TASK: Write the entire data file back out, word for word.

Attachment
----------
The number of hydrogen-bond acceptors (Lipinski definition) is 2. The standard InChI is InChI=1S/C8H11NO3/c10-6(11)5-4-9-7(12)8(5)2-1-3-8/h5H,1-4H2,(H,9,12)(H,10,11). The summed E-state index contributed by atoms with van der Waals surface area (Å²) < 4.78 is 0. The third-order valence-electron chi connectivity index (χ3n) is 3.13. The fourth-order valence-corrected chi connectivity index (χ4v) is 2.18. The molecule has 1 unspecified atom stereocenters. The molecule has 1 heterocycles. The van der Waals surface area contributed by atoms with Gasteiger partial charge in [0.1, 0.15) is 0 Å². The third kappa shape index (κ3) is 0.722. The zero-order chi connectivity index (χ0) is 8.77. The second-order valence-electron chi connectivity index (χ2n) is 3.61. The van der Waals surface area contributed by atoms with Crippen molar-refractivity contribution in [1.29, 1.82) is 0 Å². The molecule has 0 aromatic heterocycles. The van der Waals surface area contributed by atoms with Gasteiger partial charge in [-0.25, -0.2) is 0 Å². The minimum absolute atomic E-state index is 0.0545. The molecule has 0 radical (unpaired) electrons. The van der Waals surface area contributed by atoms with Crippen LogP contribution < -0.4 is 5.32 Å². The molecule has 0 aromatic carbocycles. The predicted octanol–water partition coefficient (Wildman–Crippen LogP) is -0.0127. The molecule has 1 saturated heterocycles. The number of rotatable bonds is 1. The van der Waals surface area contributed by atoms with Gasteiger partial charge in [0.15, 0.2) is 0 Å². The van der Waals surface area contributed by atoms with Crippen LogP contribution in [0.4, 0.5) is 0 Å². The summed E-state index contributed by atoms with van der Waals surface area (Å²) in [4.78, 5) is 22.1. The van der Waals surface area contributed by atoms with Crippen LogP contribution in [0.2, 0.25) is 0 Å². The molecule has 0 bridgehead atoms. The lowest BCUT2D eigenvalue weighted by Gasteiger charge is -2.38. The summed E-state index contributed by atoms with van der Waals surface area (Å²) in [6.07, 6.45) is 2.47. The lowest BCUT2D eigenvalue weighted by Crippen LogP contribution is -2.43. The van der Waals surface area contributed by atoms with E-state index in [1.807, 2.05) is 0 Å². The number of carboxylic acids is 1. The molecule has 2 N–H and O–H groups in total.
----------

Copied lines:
The number of hydrogen-bond acceptors (Lipinski definition) is 2. The standard InChI is InChI=1S/C8H11NO3/c10-6(11)5-4-9-7(12)8(5)2-1-3-8/h5H,1-4H2,(H,9,12)(H,10,11). The summed E-state index contributed by atoms with van der Waals surface area (Å²) < 4.78 is 0. The third-order valence-electron chi connectivity index (χ3n) is 3.13. The fourth-order valence-corrected chi connectivity index (χ4v) is 2.18. The molecule has 1 unspecified atom stereocenters. The molecule has 1 heterocycles. The van der Waals surface area contributed by atoms with Gasteiger partial charge in [0.1, 0.15) is 0 Å². The third kappa shape index (κ3) is 0.722. The zero-order chi connectivity index (χ0) is 8.77. The second-order valence-electron chi connectivity index (χ2n) is 3.61. The van der Waals surface area contributed by atoms with Crippen molar-refractivity contribution in [1.29, 1.82) is 0 Å². The molecule has 0 aromatic heterocycles. The van der Waals surface area contributed by atoms with Gasteiger partial charge in [-0.25, -0.2) is 0 Å². The minimum absolute atomic E-state index is 0.0545. The molecule has 0 radical (unpaired) electrons. The van der Waals surface area contributed by atoms with Crippen LogP contribution < -0.4 is 5.32 Å². The molecule has 0 aromatic carbocycles. The predicted octanol–water partition coefficient (Wildman–Crippen LogP) is -0.0127. The molecule has 1 saturated heterocycles. The number of rotatable bonds is 1. The van der Waals surface area contributed by atoms with Gasteiger partial charge in [0.15, 0.2) is 0 Å². The van der Waals surface area contributed by atoms with Crippen LogP contribution in [0.4, 0.5) is 0 Å². The summed E-state index contributed by atoms with van der Waals surface area (Å²) in [4.78, 5) is 22.1. The van der Waals surface area contributed by atoms with Crippen LogP contribution in [0.2, 0.25) is 0 Å². The molecule has 0 bridgehead atoms. The lowest BCUT2D eigenvalue weighted by Gasteiger charge is -2.38. The summed E-state index contributed by atoms with van der Waals surface area (Å²) in [6.07, 6.45) is 2.47. The lowest BCUT2D eigenvalue weighted by Crippen LogP contribution is -2.43. The van der Waals surface area contributed by atoms with E-state index in [1.807, 2.05) is 0 Å². The number of carboxylic acids is 1. The molecule has 2 N–H and O–H groups in total.